We’ve seen enough of these examples to characterize it as a trend, if not a bad habit. The White House should have used tax cuts in the stimulus debate as an incentive to pick up Republican support, but Obama and his team instead offered them from the outset, and then negotiated backwards. On energy, the president offered expanded nuclear power and oil drilling — top GOP demands — in exchange for nothing. On the budget, Obama announced spending and pay freezes — high on the Republicans’ wish list — and got literally nothing in return.
And this week, all evidence suggests the White House will grudgingly cave to Republican demands on ineffective and expensive tax cuts, and whether Dems will get anything in return remains unclear.
In isolation, it’s possible to come up with plausible rationales for the individual moves. Maybe Obama went with the pay freeze to preempt a GOP drive to do something more drastic, like firing large portions of the federal workforce. Maybe he included a huge tax cut in the stimulus from the outset to keep conservative Dems on board with the larger plan. Maybe the president would approach all of these debates from a stronger position if he had any confidence in congressional Democrats to stick together when the going got tough, and if there were more than two Republicans in Congress willing to even consider crossing party lines.
But taken together, Ezra Klein is entirely right to question the president’s skills as a poker player.
“The best negotiator I ever came across was [former Reagan and Bush chief of staff] Jim Baker,” says Paul Begala, who served as an adviser to President Clinton. “He began every negotiation with this sentence: ‘Nothing is agreed to till everything is agreed to.’ So no one can pocket anything, and no one suffers for making the first move.” To many Democrats, Republicans have simply proven the wisdom of Baker’s strategy: They keep pocketing these gains without giving the White House any credit, while both the Democrats and Obama take lashings from their base for being insufficiently principled and tactically incompetent.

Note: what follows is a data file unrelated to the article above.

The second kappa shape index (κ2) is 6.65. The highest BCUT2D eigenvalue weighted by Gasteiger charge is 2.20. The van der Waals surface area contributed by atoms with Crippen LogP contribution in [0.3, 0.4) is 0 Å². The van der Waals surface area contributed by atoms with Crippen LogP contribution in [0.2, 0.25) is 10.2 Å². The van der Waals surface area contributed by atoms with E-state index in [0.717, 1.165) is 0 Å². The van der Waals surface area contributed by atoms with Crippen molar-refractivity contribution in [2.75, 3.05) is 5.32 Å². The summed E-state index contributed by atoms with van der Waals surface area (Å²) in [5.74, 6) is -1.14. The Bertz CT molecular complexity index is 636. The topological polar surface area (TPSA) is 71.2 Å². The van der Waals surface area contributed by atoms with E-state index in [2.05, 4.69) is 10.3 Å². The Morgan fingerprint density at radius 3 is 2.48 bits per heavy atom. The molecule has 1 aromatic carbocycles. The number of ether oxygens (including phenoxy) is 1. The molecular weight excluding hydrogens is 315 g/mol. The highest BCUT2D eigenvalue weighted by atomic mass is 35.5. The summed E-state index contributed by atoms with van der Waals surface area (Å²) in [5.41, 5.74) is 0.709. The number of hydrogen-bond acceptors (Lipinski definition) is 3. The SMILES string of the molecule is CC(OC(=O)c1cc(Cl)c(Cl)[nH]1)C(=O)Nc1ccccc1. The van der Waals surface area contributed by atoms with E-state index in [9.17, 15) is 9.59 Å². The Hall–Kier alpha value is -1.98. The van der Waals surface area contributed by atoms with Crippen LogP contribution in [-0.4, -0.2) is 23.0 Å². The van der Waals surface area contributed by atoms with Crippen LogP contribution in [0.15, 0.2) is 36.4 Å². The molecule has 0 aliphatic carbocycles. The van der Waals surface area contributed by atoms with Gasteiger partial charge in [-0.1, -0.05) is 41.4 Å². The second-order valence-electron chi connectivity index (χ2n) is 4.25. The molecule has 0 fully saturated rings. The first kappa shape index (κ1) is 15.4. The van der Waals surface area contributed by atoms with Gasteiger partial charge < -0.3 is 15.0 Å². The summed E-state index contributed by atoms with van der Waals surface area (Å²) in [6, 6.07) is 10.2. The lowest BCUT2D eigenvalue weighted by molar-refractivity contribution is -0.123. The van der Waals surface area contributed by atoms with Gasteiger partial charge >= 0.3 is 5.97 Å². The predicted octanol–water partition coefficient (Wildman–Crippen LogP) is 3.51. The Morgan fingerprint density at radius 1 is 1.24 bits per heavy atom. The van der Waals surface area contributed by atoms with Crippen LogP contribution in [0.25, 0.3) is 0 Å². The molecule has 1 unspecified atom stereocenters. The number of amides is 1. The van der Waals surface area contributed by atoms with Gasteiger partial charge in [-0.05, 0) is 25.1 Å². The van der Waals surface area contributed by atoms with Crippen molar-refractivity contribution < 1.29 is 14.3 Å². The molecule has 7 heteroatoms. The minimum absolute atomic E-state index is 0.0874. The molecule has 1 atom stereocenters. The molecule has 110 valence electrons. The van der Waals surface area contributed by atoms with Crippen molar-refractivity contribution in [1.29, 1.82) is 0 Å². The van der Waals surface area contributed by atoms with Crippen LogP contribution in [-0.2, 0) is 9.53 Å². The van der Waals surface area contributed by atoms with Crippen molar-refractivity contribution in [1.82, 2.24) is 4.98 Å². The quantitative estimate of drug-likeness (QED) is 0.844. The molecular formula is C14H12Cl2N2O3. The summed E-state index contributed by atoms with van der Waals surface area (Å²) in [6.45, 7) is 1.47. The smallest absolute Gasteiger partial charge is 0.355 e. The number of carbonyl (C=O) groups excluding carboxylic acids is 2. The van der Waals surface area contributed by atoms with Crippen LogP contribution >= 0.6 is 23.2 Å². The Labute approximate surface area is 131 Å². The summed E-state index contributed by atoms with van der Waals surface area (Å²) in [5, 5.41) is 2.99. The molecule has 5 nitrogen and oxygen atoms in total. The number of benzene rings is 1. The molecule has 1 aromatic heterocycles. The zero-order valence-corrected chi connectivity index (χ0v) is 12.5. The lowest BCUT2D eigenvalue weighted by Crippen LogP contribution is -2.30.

“You don’t go out and say you’re going to freeze federal pay on your own,” says one angry Hill staffer. “You go sit across a table from someone, say, ‘I’m willing to do this, but this is what you’ve got to give me.’ That’s how this works.”
The obvious question, then, is why Obama keeps making this mistake. Maybe he’s trying to impress voters with his reasonableness and willingness to meet Republicans half-way? Perhaps, but there’s no evidence that the public is even aware of these developments, better yet inclined to give the president credit.
Maybe he’s trying to coax congressional Republicans by making the first step, encouraging them follow his conciliatory lead? It’s possible, but after two years of scorched-earth tactics intended to destroy the Obama presidency at all costs, I’m comfortable concluding that this doesn’t work.
Ezra added, “The going theory — which you hear both inside and outside the White House — is that this is what happens when a president who wants to be bipartisan gets stuck in a partisan moment. Obama remains intent on proving his interest in working across the aisle but impatient with negotiations that will go nowhere and produce nothing.”
The answer, then, is to learn from the mistakes and adjust the strategy. Despite the flawed approach to negotiations, the Obama White House has racked up some extraordinary accomplishments in less than two years, and helped get a country that was spiraling downwards back on track. Now is the perfect time to take stock, acknowledge the lessons learned, and realize which tactics worked better than others. That Congress is poised to become breathtakingly ridiculous in the new year only makes this need more acute.
The president and his team can start by realizing that “preemptive concessions” are a mistake — and that a one-sided commitment to bipartisanship is a recipe for failure.